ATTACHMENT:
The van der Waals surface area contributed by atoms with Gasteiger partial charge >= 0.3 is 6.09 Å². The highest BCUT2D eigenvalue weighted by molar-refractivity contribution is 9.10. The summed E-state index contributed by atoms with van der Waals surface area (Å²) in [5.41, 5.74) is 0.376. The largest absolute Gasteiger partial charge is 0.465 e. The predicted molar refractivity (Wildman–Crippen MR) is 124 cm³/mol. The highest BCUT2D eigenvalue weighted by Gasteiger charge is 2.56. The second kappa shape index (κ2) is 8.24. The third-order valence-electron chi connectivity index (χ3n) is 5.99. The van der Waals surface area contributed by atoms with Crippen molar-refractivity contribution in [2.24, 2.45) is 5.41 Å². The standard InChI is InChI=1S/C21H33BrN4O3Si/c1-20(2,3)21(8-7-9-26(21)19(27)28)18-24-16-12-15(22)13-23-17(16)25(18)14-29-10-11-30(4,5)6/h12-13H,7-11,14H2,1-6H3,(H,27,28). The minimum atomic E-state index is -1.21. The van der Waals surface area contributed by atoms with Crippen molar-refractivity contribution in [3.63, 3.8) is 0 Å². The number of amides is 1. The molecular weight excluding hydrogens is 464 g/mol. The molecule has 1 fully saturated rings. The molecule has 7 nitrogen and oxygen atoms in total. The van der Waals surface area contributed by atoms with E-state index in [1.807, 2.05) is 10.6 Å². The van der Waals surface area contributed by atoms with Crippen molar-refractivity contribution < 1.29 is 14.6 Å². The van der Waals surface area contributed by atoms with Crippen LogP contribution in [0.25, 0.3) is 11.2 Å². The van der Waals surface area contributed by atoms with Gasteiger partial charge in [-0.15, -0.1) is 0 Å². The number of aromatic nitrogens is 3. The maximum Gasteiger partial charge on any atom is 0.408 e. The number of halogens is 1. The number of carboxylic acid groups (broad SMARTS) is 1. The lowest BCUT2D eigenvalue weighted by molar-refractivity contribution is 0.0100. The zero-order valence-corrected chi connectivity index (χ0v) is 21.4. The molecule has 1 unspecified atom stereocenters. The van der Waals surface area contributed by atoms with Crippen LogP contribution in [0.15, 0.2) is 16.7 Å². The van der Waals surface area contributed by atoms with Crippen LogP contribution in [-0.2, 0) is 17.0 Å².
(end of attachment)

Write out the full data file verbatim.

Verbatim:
The van der Waals surface area contributed by atoms with Gasteiger partial charge >= 0.3 is 6.09 Å². The highest BCUT2D eigenvalue weighted by molar-refractivity contribution is 9.10. The summed E-state index contributed by atoms with van der Waals surface area (Å²) in [5.41, 5.74) is 0.376. The largest absolute Gasteiger partial charge is 0.465 e. The predicted molar refractivity (Wildman–Crippen MR) is 124 cm³/mol. The highest BCUT2D eigenvalue weighted by Gasteiger charge is 2.56. The second kappa shape index (κ2) is 8.24. The third-order valence-electron chi connectivity index (χ3n) is 5.99. The van der Waals surface area contributed by atoms with Crippen molar-refractivity contribution in [2.24, 2.45) is 5.41 Å². The standard InChI is InChI=1S/C21H33BrN4O3Si/c1-20(2,3)21(8-7-9-26(21)19(27)28)18-24-16-12-15(22)13-23-17(16)25(18)14-29-10-11-30(4,5)6/h12-13H,7-11,14H2,1-6H3,(H,27,28). The minimum atomic E-state index is -1.21. The van der Waals surface area contributed by atoms with Crippen molar-refractivity contribution in [3.63, 3.8) is 0 Å². The number of amides is 1. The molecular weight excluding hydrogens is 464 g/mol. The molecule has 1 fully saturated rings. The molecule has 7 nitrogen and oxygen atoms in total. The van der Waals surface area contributed by atoms with E-state index in [1.807, 2.05) is 10.6 Å². The van der Waals surface area contributed by atoms with Crippen molar-refractivity contribution < 1.29 is 14.6 Å². The van der Waals surface area contributed by atoms with Crippen LogP contribution in [0.25, 0.3) is 11.2 Å². The van der Waals surface area contributed by atoms with Gasteiger partial charge in [-0.15, -0.1) is 0 Å². The number of aromatic nitrogens is 3. The maximum Gasteiger partial charge on any atom is 0.408 e. The number of halogens is 1. The number of carboxylic acid groups (broad SMARTS) is 1. The lowest BCUT2D eigenvalue weighted by molar-refractivity contribution is 0.0100. The zero-order valence-corrected chi connectivity index (χ0v) is 21.4. The molecule has 1 unspecified atom stereocenters. The van der Waals surface area contributed by atoms with Crippen LogP contribution in [0.15, 0.2) is 16.7 Å². The van der Waals surface area contributed by atoms with Crippen LogP contribution in [-0.2, 0) is 17.0 Å².